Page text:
There were numerous winners in various categories of competition among the teams comprised of major sponsors and celebrities the winners of the lowest team scores were: Low Gross Team Scores; 1st Place score of 55, the team of Don Cavanaugh, Scott Ferguson, Larry Bonneville, Pam Teegaurden; 2nd Place score of 60 the Medical Group team of Dave Bondurant, Cris Creswell, Lyle Fritchey, Greg Griffin; 3rd Place score of 62 Team Chevrolet, Elizabeth Keys, Jorge Trevino, Mario Hernandez, Aleksei. The Low Net Scores with First Place capturing the coveted Governors Trophy were: 1st Place Low Net score of 53 Team US Airconditioning/Metcro, David Gonzales, Frank Villareal and two unnamed stars; 2nd Place Low Net score of 54 Team InterceramicJaime Olmos, Rene Bejarano, Erick Acosta, Fernando de las Casas; 3rd Place Low Net score of 55 Team Distrubuidora Superior – Roberto Quinos, Marco A Gutierrez, Pablo, Felipe.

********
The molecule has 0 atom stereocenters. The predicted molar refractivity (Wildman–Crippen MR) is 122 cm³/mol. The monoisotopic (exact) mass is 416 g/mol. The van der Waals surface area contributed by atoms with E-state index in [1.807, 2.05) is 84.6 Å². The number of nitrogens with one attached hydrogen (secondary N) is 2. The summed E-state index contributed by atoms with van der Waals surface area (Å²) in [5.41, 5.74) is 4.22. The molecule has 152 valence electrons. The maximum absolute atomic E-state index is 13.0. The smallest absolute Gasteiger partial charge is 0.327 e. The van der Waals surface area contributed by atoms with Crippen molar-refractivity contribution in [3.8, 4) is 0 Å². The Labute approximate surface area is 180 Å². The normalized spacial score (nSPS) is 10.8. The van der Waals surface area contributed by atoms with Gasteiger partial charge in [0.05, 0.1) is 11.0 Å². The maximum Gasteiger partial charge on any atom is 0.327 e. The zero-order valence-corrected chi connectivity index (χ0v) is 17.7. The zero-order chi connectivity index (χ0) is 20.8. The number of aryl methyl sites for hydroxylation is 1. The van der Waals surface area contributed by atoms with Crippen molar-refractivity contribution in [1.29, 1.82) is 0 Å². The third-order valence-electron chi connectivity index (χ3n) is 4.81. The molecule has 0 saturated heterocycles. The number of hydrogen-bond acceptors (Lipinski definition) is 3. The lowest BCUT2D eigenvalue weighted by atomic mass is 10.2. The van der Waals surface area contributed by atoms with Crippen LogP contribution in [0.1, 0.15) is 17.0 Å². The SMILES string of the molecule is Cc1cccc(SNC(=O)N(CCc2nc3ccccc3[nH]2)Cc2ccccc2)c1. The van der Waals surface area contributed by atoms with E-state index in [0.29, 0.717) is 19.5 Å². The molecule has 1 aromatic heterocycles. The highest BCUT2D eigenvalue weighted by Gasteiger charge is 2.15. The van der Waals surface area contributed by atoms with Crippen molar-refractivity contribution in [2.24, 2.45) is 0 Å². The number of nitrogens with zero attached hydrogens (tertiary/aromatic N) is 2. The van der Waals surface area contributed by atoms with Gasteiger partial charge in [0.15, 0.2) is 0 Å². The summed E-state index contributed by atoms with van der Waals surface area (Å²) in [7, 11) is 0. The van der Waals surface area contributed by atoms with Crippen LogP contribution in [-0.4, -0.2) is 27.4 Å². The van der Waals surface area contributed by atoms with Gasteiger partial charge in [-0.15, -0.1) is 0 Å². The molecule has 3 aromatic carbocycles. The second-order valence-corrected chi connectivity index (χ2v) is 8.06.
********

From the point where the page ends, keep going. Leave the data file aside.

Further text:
Accolades from the organizers go to all companies and individuals involved in this annual charity extravaganza – The Universal Golf Foundation, La Ventana del Mar, Las Caras de Mexico, El Dorado Ranch; Major Sponsors – Tecate, Z-Gas, Interceramic,R-Mac, US Airconditioning/Metcro, Cocinas Institucionales, Forsgren/Gardner, CasaBlanca, Cemex, Monex, La Sombra Elegancia, Medical Group, Perla del Mar, Chevrolet, Impulsa, San Felipe Storage, Distrubuidora Superior, Mi Casita, Nissan, Ford, California Realty, Cabo Baja, Santander Private Banking, Honda, CristaPuro, and all the many other sponsors and contributors. Of course a celebrity event must have celebrities and indeed they came to San Felipe with all of the zeal and enthusiasm that we associate with stars and athletes. They included Patrika Darbo, Brian Goodell, Ron Hale, Effran Herrera, Roland Kickenger, Kim Kouwabunpat, Bradley Lockerman, Kyle Lowder, Arianne Zuker, Larry Worman, Paula Trickey, Karri Turner, Billy Warlock, and Billy Erickson.